Wow thanks guys... Don't give up on me. What I want to do is turn an alternator with the pedal powered bicycle to charge a battery bank meant to power 1000 W LED grow lamps and a water pump in a backyard apuaponic greenhouse. The bicycle was given to me a few years ago and it is a titan Igo electric bike. The motor on the bike is no good... But the battery is. In the spring I will be buying solar panels and two 12 V batteries... But I doubt that will be enough to power the pump and the lights...so I'm looking for alternatives.
     
  10. BobK

    BobK

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    Good luck with that. About 20 hours of pedaling will get you abouy 1 hour of light.

    Bob
     
  11. Traviskpshelton

    Traviskpshelton

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    Jan 10, 2018
    Well that's discouraging... What if I pedal on 20 alternators for one hour? Lol. I kid.
     
  12. kellys_eye

    kellys_eye

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    20 alternators would mean 20x the effort. The human body can produce about 100W (the output from ONE very good quality bike alternator) with a very vigorous pedalling exercise. If you can keep that up for an hour you'd be in the Tour de France team.

    Even solar panels wouldn't be satisfactory. 1000W of solar panel energy would be about one third the size of a decent roof mounted installation..... imagine the cost!

    There is no cheaper/easier alternative than connecting the LED straight to the mains (via its power supply of course) - the 'green' idea that you can get around this is misleading nonsense.

    At best you could use solar panels to charge a battery and use the battery for the night time period but, as stated, the maximum time you can run it for is dependent on how much charge you can get into the batteries before they are used.

    If you want to use the LED for 6 hours, you need 1000W from your solar cells (plus some extra to cover system losses) for six hours too. Assuming you actually GET 6 hours of sunlight......
     
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  13. BobK

    BobK

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    No, you would not be able to push the pedals at all.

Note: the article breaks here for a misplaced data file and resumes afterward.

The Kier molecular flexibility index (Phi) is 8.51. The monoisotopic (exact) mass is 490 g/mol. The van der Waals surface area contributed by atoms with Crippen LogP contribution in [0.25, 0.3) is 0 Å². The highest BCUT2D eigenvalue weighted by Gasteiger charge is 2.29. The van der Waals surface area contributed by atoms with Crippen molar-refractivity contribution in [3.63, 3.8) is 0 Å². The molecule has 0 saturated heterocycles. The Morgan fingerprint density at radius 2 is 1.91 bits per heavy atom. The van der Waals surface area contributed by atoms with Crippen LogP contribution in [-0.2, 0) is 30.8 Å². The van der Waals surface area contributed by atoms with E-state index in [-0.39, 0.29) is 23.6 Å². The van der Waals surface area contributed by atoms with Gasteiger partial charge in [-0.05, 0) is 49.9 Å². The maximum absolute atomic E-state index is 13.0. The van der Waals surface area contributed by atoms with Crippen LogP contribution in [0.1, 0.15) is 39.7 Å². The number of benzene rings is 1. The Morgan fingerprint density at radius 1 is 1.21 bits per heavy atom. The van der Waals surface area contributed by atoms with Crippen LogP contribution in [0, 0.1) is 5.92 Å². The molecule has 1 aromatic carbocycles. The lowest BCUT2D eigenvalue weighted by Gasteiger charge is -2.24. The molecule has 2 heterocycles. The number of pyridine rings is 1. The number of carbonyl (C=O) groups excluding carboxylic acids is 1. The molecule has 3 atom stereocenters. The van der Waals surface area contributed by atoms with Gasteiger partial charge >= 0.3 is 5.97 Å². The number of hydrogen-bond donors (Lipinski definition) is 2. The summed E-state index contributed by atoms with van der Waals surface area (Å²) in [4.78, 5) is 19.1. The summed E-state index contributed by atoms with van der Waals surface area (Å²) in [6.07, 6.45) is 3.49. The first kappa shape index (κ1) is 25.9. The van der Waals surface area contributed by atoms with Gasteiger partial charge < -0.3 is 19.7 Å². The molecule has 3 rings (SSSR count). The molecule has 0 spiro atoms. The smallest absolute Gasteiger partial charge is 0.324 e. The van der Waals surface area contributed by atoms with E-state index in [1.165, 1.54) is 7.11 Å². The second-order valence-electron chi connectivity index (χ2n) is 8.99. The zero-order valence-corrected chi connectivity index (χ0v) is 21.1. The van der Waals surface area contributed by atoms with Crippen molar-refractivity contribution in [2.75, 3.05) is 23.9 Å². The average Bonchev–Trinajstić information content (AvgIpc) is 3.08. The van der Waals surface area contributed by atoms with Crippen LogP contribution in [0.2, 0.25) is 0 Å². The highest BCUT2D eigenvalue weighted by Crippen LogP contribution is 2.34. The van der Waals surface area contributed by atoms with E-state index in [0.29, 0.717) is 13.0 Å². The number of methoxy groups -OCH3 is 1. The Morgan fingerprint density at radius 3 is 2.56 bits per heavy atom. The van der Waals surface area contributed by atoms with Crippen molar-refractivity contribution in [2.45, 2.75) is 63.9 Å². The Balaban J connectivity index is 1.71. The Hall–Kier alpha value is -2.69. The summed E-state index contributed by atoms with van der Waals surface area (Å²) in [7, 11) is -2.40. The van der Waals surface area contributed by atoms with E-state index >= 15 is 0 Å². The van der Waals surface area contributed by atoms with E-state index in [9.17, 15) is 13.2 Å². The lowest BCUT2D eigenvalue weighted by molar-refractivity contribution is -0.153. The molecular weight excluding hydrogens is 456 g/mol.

What you need is 20 guys pedaling bicycle alternators, and they can keep your 1000W LEDs going as long as they pedal. You can pay them with the profits from your cannabis sales.

    Bob
     
    Traviskpshelton likes this.
  14. Traviskpshelton

    Traviskpshelton

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    Jan 10, 2018
    Lol! That's awesome...but I don't grow pot. I build aquaculture systems...or isolated ecosystems for production of fish and vegetables in a balanced state of symbiosis. I intend to start a business building customized or "pretty ones" for schools and nursing homes.
     
  15. Traviskpshelton

    Traviskpshelton

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    Jan 10, 2018
    thanks for the info... I do six hours year round. About my pump if I run it in 20 minutes cycles and it takes 120 V 60 Hz and 0.45A ... How much more wattage will I need from solar panels?
     
  16. davenn

    davenn Moderator

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    6 hours of what ?

    so you have given up on the 1000W LED now and going to try a pump instead ?
     
  17. Traviskpshelton

    Traviskpshelton

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    Jan 10, 2018
    No the pump is necessary to lift watter in an aquaponic system... I may not need that much wattage from my light... Where where I live and will be working sunlight is usually pretty good but right here at my house there's a lot of shade. But I definitely have to have a pump running.
     
  18. Traviskpshelton

    Traviskpshelton

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    Jan 10, 2018
    Get six
    I apologize that was supposed to say six hours of sunlight daily year-round at least... As I said I may not need that much light but I still need to pump water 9 feet high.
     
  19. kellys_eye

    kellys_eye

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    Jun 25, 2010
    Your pump is rated at around 55W. Your batteries may consist of 3 x 12V in series (to give 36V) but they could equally be wired in parallel to give 12V at 30Ahr.

    Using a suitable inverter you could power the pump for a theoretical 6.5 hours but, in practise this would be around 4 hours 'at best'.
     
    Traviskpshelton likes this.